Flour your bench liberally, and roll out dough to about ½-inch thick**. (I like to divide the recipe in quarters before doing this—makes it a more manageable task, I think.) Your ultimate goal is 32 dumplings, maybe three or four inches square, so I cut each quarter into eight equal pieces. For each dumpling, take one plum, fill the cavity where the pit was with at least half but up to a full teaspoon of the cinnamon sugar. Close the plum, then place it in the center of a dumpling square. Fold the ends over the plum, and then pinch the edges to seal. Roll the dumpling around in your hands to smooth it out and even out the dough covering on the plum. Set aside on a pan liberally coated with flour, and don’t let any of the dumplings touch each other. Proceed making the rest of the dumplings—you might want to call a friend in to help. ;-)

Get a large pot of water boiling, and boil the dumplings in batches (no more than eight at a time, I’d say) for about 15 minutes. Meanwhile, toast the breadcrumbs in the butter until golden brown. Mix in the cinnamon and sugar. When the dumplings are done, roll each one in the sweetened breadcrumb mixture and serve hot. Three or four per person is plenty for a meal, while two would probably be enough for dessert.

These dumplings freeze beautifully. Just make sure they aren’t touching each other when you freeze them, and then just boil them for an extra four minutes or so past the regular cooking time when you’re ready to serve them.

*These dumplings can be made with fresh apricots, too, or with reconstituted dried apricots (or, if you must, canned apricots). To reconstitute dried apricots, place them in a saucepan, and cover with double the amount of orange juice. Bring the fruit to a boil, and then simmer for 10-15 minutes, or until the apricots are tender. Drain, pat dry, and cool before filling with cinnamon sugar and encasing each apricot in dumpling dough.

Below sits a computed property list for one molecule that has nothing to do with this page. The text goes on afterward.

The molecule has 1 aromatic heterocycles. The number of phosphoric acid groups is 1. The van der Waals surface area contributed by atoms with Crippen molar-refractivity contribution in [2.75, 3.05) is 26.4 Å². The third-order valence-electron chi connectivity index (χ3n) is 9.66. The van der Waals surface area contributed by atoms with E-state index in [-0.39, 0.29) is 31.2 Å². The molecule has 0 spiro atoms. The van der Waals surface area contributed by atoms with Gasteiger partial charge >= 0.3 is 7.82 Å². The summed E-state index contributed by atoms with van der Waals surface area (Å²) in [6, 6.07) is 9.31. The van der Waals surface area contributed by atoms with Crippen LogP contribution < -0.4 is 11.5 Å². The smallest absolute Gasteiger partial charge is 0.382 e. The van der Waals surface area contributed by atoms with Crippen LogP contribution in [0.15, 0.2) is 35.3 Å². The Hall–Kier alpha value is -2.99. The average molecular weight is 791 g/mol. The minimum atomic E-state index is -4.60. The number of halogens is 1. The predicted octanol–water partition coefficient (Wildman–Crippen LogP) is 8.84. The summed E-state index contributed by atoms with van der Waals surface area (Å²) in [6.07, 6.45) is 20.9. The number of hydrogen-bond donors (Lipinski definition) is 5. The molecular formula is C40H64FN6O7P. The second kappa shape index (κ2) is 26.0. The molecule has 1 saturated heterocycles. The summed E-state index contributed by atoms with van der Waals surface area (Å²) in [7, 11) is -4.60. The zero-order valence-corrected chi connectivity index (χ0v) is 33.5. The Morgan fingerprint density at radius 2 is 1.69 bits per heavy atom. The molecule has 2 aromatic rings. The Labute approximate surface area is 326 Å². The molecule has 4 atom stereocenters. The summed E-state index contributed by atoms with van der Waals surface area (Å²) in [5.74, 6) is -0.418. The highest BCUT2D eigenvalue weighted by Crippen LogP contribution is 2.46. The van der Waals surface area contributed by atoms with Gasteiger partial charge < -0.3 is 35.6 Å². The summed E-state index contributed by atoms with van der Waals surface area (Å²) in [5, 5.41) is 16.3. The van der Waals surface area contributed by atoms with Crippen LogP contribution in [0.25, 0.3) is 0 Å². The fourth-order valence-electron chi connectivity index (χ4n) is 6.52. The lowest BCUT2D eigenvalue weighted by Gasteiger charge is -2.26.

**The second time I made these, I decided not to roll the dough, but just divide it into 32 roughly equal pieces, and then press each out into a circle with my fingertips. Then I added the sugar-filled fruits, encased them in the dough, pressed the seams together, and then rolled the dumplings in my hands to make them more even. It was much easier to do it this way, I must say!


Anonymous said...

my mom has made these wonderful "fraum" knelein for years ! ... i tried your version and they were simply delicious ..just like my mom's who hails from gottscheer austria. thank you!

JoyBugaloo said...

You do not know how happy your comment has made me today! I had never heard of this dessert--never seen it or tasted it--so I had no idea if I got it right. To hear that they were like your Austrian mother's...well, that's better than if I had won an Oscar!

Thanks for your kind post and good feedback. --Gina

P.S. Just out of curiosity, did you make the plum or the apricot?